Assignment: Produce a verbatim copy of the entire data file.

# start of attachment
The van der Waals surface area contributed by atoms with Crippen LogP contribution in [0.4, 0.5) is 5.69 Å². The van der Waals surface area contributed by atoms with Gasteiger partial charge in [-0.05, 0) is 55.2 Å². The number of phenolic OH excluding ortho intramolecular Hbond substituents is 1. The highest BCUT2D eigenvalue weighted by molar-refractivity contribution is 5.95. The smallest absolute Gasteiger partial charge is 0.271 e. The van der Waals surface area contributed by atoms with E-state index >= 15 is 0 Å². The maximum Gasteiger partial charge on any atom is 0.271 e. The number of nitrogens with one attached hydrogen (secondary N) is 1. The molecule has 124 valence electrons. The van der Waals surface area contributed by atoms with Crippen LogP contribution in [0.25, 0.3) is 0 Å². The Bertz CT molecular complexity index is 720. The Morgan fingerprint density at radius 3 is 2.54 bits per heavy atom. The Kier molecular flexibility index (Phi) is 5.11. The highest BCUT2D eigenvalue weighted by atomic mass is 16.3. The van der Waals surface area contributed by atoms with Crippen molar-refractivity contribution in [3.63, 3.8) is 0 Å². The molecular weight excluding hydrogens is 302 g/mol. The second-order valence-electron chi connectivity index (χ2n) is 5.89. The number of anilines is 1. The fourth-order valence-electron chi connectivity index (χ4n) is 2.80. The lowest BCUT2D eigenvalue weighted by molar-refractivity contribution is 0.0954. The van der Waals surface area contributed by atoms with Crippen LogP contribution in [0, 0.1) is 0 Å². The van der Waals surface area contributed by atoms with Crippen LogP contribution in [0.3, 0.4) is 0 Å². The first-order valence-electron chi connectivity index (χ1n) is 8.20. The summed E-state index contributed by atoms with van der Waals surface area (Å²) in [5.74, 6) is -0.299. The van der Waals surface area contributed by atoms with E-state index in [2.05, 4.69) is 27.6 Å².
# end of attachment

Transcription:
The van der Waals surface area contributed by atoms with Crippen LogP contribution in [0.4, 0.5) is 5.69 Å². The van der Waals surface area contributed by atoms with Gasteiger partial charge in [-0.05, 0) is 55.2 Å². The number of phenolic OH excluding ortho intramolecular Hbond substituents is 1. The highest BCUT2D eigenvalue weighted by molar-refractivity contribution is 5.95. The smallest absolute Gasteiger partial charge is 0.271 e. The van der Waals surface area contributed by atoms with E-state index >= 15 is 0 Å². The maximum Gasteiger partial charge on any atom is 0.271 e. The number of nitrogens with one attached hydrogen (secondary N) is 1. The molecule has 124 valence electrons. The van der Waals surface area contributed by atoms with Crippen LogP contribution in [0.25, 0.3) is 0 Å². The Bertz CT molecular complexity index is 720. The Morgan fingerprint density at radius 3 is 2.54 bits per heavy atom. The Kier molecular flexibility index (Phi) is 5.11. The highest BCUT2D eigenvalue weighted by atomic mass is 16.3. The van der Waals surface area contributed by atoms with Crippen molar-refractivity contribution in [3.63, 3.8) is 0 Å². The molecular weight excluding hydrogens is 302 g/mol. The second-order valence-electron chi connectivity index (χ2n) is 5.89. The number of anilines is 1. The fourth-order valence-electron chi connectivity index (χ4n) is 2.80. The lowest BCUT2D eigenvalue weighted by molar-refractivity contribution is 0.0954. The van der Waals surface area contributed by atoms with Crippen LogP contribution in [0, 0.1) is 0 Å². The van der Waals surface area contributed by atoms with Crippen LogP contribution in [0.3, 0.4) is 0 Å². The first-order valence-electron chi connectivity index (χ1n) is 8.20. The summed E-state index contributed by atoms with van der Waals surface area (Å²) in [5.74, 6) is -0.299. The van der Waals surface area contributed by atoms with E-state index in [2.05, 4.69) is 27.6 Å².